Efforts at mediating anxiety have focused on modulating these neurotransmitter systems. A detailed discussion of anti-anxiety or anxiolytic agents used for the treatment of anxiety is disclosed in, for example, Jens Perregaard et al., "Recent Developments in Anxiolytics", Curr. Opin. Ther. Pat., Vol. 3, pp. 101-128 (1993). For example, serotonergic agents (5-HT1A agonists, 5-HT2 antagonists and 5-HT3 antagonists), benzodiazepines and excitatory amino acid antagonists have demonstrated varying degrees of anxiolytic potential. In the glutamate based neurotransmitter system, excess glutamate activity may contribute to the induction of anxiety. Under these circumstances, glutamate binds to the N-methyl-D-aspartate (NMDA) receptor which then activates or opens the Ca2+ ionophore such that Ca2+ enters the neuron and activates calmodulin. This substance activates nitric oxide synthase which, in turn, is responsible for converting L-arginine into citrulline and nitric oxide. Nitric oxide is believed to activate guanylate cyclase to produce the second messenger cyclic guanosine monophosphate (cGMP) which may be directly involved in triggering the anxiety process.
There are at least three distinct forms of nitric oxide synthase (NOS) found in the body. The first type is neuronal NOS found principally in the CNS and in non-adrenergic, non-cholinergic (NANC) neurons in the gut. Endothelial NOS and inducible NOS (found in macrophages) are the second and third types. Endothelial NOS, found in the endothelial tissues, affects blood circulation by producing nitric oxide which acts as a vasodilator. Accordingly, endothelial NOS has been implicated in such conditions as hypertension, endotoxin shock (e.g. septic shock) and thrombosis.
Inducible NOS triggers the production of nitric oxide when the body is exposed to an endotoxin, and has been associated with such chronic ailments as ulcerative colitis and arthritis.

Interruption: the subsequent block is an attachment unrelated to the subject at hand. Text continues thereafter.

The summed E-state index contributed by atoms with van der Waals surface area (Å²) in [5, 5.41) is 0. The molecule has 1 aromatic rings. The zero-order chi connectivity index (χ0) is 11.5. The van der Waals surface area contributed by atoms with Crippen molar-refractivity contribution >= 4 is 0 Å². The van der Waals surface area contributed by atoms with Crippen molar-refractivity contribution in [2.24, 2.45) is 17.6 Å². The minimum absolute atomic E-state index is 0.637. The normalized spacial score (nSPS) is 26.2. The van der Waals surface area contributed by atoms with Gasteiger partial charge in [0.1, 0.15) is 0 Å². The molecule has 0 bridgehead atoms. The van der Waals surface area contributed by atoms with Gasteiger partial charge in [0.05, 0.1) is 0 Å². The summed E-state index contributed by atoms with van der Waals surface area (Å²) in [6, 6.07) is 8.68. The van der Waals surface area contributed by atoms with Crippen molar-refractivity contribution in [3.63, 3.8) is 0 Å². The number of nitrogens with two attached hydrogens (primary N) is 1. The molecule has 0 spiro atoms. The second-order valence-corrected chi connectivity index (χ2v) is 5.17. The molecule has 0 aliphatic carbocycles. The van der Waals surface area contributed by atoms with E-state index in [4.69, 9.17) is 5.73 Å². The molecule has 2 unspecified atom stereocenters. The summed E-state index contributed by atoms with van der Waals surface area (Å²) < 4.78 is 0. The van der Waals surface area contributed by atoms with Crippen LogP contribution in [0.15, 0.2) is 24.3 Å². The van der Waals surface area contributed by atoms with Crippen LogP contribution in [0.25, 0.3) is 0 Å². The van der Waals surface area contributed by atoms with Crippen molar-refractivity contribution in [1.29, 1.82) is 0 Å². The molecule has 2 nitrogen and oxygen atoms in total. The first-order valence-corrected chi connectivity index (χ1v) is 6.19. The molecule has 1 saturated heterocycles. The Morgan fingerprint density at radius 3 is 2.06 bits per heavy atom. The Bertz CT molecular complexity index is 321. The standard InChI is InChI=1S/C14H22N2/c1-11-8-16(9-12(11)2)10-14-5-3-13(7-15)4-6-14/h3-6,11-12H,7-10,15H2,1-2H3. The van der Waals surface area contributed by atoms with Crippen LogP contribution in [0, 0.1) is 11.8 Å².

The production of nitric oxide can be inhibited by a class of compounds known as NOS inhibitors. For example, Interleukin-1 and lipopolysaccharides are known to inhibit the activity of macrophage NOS such as disclosed in Joseph R. Williamson et al., U.S. Pat. Nos. 5,245,970 and 5,246,971. Analogues of L-arginine including NG -monomethyl-L-arginine (L-NMMA), N-iminoethyI-L-ornithine (L-NIO) and NG -nitro-L-arginine methyl ester (L-NAME) have been shown to inhibit endothelial NOS. D. D. Rees et al., Br. J. Pharmacol, Vol. 101, pp. 746-752 (1990). Analogues of indazole including 7-nitro-indazole have been shown to inhibit neuronal and endothelial NOS. P. K. Moore et al., Br. J. Pharmacol, Vol. 110, pp. 219-224 (1993).
The present invention is premised on the discovery that compounds which effectively inhibit nitric oxide synthase, especially neuronal NOS, when administered in effective doses, can be employed as potent anti-anxiety agents.
The present invention provides a method of treating anxiety in a warm blooded animal comprising administering to said warm blooded animal an anti-anxiety effective amount of a nitric oxide synthase inhibitor. In a preferred form of the invention, the nitric oxide synthase inhibitor is one which inhibits at least neuronal nitric oxide synthase in the conversion of L-arginine to citrulline and nitric oxide. In a preferred form of the invention, the nitric oxide synthase inhibitor substantially inhibits the activity of neuronal nitric oxide synthase and minimally inhibits the activity of endothelial and/or inducible nitric oxide synthases. The administration of a nitric oxide synthase inhibitor in accordance with the present invention minimizes or eliminates the production of nitric oxide and thus the production of cyclic GMP. As a result, the anxiety state is attenuated.
The present invention is directed to a method of treating anxiety through the administration of a nitric oxide synthase inhibitor. The term "treating" as utilized herein is intended to mean both prophylactic and curative applications. The compounds of the invention can be administered after the onset of the anxiety state, at the first appearance of symptoms indicating potential anxiety, and in those situations where anxiety is likely to occur, such as during preparation for surgery.